More recently, anti-abortion forces succeeded in having two pieces of anti-abortion legislation introduced in Congress.(12) Both federal proposals are directed at a minor's ability to obtain an abortion. One, entitled the Child Custody Protection Act (CCPA), makes it a federal crime for a non-parent to take a pregnant minor across state lines to obtain an abortion for the purpose of avoiding laws requiring the involvement of parents in abortion decisions.(13) In effect, this proposal will give extraterritorial force to state laws that mandate parental involvement in the minor's abortion decision. The other proposal, the Putting Parents First Act (PPFA), requires minors to get parental consent for abortion referrals or contraceptives obtained at any facility receiving federal funds, thus reversing years of public health policy.(14)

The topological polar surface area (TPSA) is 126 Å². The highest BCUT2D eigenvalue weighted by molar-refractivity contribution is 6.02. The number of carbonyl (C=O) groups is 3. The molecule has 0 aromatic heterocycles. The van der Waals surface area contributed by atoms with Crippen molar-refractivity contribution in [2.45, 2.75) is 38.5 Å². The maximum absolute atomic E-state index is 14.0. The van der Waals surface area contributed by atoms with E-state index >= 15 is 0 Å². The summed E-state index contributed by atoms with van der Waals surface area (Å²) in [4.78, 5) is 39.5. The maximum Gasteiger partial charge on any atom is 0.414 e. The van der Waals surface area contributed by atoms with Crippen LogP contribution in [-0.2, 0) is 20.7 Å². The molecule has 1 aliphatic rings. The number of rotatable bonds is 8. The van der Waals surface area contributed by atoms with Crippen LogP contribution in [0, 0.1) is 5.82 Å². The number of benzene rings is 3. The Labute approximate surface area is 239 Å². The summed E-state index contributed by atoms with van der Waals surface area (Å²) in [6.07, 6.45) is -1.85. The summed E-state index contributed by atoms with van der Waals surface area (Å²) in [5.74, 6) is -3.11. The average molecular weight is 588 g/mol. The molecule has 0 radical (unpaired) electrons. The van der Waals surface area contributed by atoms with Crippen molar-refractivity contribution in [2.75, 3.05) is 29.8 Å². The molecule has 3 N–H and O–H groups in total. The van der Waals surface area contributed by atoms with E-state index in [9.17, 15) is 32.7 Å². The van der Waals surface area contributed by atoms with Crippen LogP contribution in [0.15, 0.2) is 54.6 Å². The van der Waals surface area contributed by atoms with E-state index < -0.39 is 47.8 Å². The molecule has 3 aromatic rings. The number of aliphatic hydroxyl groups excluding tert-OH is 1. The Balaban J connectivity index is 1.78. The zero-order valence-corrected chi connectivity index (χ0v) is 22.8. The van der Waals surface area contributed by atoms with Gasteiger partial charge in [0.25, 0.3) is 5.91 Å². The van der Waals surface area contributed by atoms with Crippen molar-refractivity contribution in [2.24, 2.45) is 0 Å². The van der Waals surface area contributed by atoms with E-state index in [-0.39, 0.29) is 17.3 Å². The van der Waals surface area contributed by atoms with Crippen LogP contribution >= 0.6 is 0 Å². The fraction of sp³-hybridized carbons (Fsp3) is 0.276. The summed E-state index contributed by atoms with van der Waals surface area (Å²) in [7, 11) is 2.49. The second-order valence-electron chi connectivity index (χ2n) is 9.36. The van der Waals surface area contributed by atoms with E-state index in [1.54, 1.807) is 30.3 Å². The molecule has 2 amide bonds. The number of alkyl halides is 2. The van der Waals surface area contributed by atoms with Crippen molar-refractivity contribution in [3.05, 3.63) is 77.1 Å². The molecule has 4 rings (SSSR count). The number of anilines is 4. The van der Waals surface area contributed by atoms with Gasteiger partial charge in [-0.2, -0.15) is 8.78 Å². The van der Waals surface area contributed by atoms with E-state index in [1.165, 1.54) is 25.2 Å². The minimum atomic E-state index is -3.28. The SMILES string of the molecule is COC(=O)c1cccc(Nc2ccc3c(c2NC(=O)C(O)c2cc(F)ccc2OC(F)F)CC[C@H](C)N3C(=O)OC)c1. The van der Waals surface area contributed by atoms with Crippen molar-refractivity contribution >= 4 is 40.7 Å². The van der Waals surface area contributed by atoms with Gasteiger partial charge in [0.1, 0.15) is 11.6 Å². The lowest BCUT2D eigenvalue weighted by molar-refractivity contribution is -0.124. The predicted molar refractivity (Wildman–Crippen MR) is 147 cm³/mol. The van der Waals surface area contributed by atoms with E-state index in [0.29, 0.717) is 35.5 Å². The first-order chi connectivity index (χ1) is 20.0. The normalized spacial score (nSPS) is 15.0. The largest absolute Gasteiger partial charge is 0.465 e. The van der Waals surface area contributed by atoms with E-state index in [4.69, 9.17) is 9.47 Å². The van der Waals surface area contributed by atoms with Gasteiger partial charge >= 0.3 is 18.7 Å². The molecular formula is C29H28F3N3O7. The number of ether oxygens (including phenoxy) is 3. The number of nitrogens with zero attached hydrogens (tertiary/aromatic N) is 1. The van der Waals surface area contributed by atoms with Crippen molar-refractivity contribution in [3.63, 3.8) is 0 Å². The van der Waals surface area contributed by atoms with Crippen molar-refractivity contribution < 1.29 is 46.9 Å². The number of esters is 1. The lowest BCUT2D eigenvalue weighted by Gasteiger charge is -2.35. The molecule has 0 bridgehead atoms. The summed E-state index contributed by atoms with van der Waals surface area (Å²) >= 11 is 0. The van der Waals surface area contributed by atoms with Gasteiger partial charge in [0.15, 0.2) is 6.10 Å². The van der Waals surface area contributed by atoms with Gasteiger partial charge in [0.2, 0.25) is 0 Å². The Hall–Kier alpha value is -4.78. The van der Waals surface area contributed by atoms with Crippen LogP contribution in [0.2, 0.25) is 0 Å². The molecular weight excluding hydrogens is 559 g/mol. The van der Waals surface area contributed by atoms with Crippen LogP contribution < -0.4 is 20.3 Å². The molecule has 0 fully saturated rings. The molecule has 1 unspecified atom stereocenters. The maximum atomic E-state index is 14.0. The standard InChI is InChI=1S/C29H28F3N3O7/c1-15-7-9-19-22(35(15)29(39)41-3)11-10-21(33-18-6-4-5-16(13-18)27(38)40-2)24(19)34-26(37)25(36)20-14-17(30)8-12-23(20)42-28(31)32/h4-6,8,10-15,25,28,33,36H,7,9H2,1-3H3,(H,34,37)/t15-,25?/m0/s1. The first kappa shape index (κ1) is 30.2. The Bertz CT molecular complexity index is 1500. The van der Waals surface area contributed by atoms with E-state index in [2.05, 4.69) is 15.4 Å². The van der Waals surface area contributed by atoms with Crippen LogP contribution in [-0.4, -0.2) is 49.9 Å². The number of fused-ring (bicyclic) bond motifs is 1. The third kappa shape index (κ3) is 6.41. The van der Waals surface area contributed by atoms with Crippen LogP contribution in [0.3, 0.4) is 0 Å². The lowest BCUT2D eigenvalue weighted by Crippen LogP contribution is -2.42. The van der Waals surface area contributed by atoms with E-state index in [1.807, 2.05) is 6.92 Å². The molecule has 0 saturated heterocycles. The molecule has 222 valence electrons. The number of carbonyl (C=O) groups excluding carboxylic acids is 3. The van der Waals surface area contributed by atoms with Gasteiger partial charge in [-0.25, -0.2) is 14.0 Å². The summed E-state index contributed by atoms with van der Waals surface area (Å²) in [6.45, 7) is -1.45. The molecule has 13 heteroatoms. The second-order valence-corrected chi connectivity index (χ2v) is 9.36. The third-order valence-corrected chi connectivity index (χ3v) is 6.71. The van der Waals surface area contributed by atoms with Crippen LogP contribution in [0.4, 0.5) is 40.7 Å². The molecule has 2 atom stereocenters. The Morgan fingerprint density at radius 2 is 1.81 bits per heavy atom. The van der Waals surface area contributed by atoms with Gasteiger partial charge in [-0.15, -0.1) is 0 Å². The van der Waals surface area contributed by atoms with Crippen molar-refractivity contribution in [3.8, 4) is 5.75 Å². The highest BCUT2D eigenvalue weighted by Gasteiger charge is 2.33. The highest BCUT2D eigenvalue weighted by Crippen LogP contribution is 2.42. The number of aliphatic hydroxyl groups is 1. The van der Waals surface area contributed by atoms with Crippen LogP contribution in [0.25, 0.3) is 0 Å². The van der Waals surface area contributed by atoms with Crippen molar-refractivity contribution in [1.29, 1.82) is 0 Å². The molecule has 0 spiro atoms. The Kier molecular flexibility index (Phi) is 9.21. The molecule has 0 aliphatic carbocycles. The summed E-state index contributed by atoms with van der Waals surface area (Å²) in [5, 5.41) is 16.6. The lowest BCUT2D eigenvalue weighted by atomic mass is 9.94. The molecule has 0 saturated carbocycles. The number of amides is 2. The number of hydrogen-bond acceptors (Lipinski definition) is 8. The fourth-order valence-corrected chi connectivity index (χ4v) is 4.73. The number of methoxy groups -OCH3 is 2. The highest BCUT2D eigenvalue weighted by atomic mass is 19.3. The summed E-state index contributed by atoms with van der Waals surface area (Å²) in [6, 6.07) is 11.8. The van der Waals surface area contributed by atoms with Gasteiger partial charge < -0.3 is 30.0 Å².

Parental involvement statutes are not the only legal means used to try to deny or limit a minor's access to abortion. A recent North Carolina case involved a civil suit for assault and battery against a physician and clinic for performing an abortion upon a sixteen-year-old who had forged her mother's signature on a consent form and stated that she was seventeen on a patient information record.(15) The plaintiffs, the girl and her parents, alleged that the defendants intentionally or negligently inflicted emotional distress upon the girl and her parents; they sought compensatory and punitive damages.(16) The appellate court affirmed the trial court's order dismissing the complaint, agreeing that there had been compliance with the parental consent law,(17) and that the abortion providers had no affirmative duty to determine the validity of the purported written consent.(18) Other states, however, have included requirements in their parental consent laws that are intended to prevent forgery of the parent's signature.(19) Louisiana, for example, has adopted a law requiring parental consent to be notarized.(20) Until the courts invalidated South Dakota's parental involvement statute, it provided that parents of a minor, upon whom an abortion had been performed that was not in compliance with the statute, could sue the physician for treble damages and be awarded punitive damages in the amount of $10,000.(21)